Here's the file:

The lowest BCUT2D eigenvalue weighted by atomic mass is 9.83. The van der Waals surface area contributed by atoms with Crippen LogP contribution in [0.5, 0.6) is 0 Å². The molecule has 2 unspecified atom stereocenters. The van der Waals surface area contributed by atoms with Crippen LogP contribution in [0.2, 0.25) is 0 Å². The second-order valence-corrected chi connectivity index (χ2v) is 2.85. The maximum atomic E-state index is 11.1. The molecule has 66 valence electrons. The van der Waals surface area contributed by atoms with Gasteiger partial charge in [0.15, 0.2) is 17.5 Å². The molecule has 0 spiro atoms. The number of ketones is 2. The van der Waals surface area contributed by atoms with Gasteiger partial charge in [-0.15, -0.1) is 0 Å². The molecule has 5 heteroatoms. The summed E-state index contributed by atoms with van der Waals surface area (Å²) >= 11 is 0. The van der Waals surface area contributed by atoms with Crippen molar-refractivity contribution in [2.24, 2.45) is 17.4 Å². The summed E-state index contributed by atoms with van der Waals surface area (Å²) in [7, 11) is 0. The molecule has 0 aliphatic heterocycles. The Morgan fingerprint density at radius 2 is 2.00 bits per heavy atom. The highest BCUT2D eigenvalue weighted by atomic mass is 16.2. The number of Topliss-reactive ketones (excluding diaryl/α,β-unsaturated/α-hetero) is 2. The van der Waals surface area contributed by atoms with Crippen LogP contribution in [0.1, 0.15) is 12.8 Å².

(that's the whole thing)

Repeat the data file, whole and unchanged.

The lowest BCUT2D eigenvalue weighted by atomic mass is 9.83. The van der Waals surface area contributed by atoms with Crippen LogP contribution in [0.5, 0.6) is 0 Å². The molecule has 2 unspecified atom stereocenters. The van der Waals surface area contributed by atoms with Crippen LogP contribution in [0.2, 0.25) is 0 Å². The second-order valence-corrected chi connectivity index (χ2v) is 2.85. The maximum atomic E-state index is 11.1. The molecule has 66 valence electrons. The van der Waals surface area contributed by atoms with Gasteiger partial charge in [0.15, 0.2) is 17.5 Å². The molecule has 0 spiro atoms. The number of ketones is 2. The van der Waals surface area contributed by atoms with Gasteiger partial charge in [-0.15, -0.1) is 0 Å². The molecule has 5 heteroatoms. The summed E-state index contributed by atoms with van der Waals surface area (Å²) >= 11 is 0. The van der Waals surface area contributed by atoms with Crippen molar-refractivity contribution in [2.24, 2.45) is 17.4 Å². The summed E-state index contributed by atoms with van der Waals surface area (Å²) in [7, 11) is 0. The molecule has 0 aliphatic heterocycles. The Morgan fingerprint density at radius 2 is 2.00 bits per heavy atom. The highest BCUT2D eigenvalue weighted by atomic mass is 16.2. The number of Topliss-reactive ketones (excluding diaryl/α,β-unsaturated/α-hetero) is 2. The van der Waals surface area contributed by atoms with Crippen LogP contribution in [0.1, 0.15) is 12.8 Å².